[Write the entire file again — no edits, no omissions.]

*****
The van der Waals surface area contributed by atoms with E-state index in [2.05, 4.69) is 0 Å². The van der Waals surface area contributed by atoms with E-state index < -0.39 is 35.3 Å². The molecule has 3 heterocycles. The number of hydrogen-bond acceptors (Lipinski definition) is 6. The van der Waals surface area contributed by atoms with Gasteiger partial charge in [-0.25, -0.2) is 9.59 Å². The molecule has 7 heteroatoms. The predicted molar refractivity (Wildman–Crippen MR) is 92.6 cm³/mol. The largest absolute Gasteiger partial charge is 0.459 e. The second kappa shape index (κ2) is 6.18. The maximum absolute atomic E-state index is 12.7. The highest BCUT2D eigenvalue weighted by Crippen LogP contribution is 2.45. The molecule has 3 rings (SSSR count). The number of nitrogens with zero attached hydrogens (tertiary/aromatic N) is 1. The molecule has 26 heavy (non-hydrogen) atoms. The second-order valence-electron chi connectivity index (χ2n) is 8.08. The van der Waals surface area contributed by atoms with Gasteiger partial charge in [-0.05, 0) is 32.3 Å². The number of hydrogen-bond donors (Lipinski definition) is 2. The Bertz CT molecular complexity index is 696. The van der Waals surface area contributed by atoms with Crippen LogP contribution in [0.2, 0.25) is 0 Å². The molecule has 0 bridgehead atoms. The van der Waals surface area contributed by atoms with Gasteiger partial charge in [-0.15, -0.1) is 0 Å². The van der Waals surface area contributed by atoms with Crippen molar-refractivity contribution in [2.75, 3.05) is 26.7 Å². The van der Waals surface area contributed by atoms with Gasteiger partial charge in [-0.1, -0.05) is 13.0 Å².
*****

The van der Waals surface area contributed by atoms with E-state index in [2.05, 4.69) is 0 Å². The van der Waals surface area contributed by atoms with E-state index < -0.39 is 35.3 Å². The molecule has 3 heterocycles. The number of hydrogen-bond acceptors (Lipinski definition) is 6. The van der Waals surface area contributed by atoms with Gasteiger partial charge in [-0.25, -0.2) is 9.59 Å². The molecule has 7 heteroatoms. The predicted molar refractivity (Wildman–Crippen MR) is 92.6 cm³/mol. The largest absolute Gasteiger partial charge is 0.459 e. The second kappa shape index (κ2) is 6.18. The maximum absolute atomic E-state index is 12.7. The highest BCUT2D eigenvalue weighted by Crippen LogP contribution is 2.45. The molecule has 3 rings (SSSR count). The number of nitrogens with zero attached hydrogens (tertiary/aromatic N) is 1. The molecule has 26 heavy (non-hydrogen) atoms. The second-order valence-electron chi connectivity index (χ2n) is 8.08. The van der Waals surface area contributed by atoms with Gasteiger partial charge in [-0.05, 0) is 32.3 Å². The number of hydrogen-bond donors (Lipinski definition) is 2. The Bertz CT molecular complexity index is 696. The van der Waals surface area contributed by atoms with Crippen LogP contribution in [0.2, 0.25) is 0 Å². The molecule has 0 bridgehead atoms. The van der Waals surface area contributed by atoms with Gasteiger partial charge in [-0.15, -0.1) is 0 Å². The van der Waals surface area contributed by atoms with Crippen molar-refractivity contribution in [2.75, 3.05) is 26.7 Å². The van der Waals surface area contributed by atoms with Gasteiger partial charge in [-0.1, -0.05) is 13.0 Å².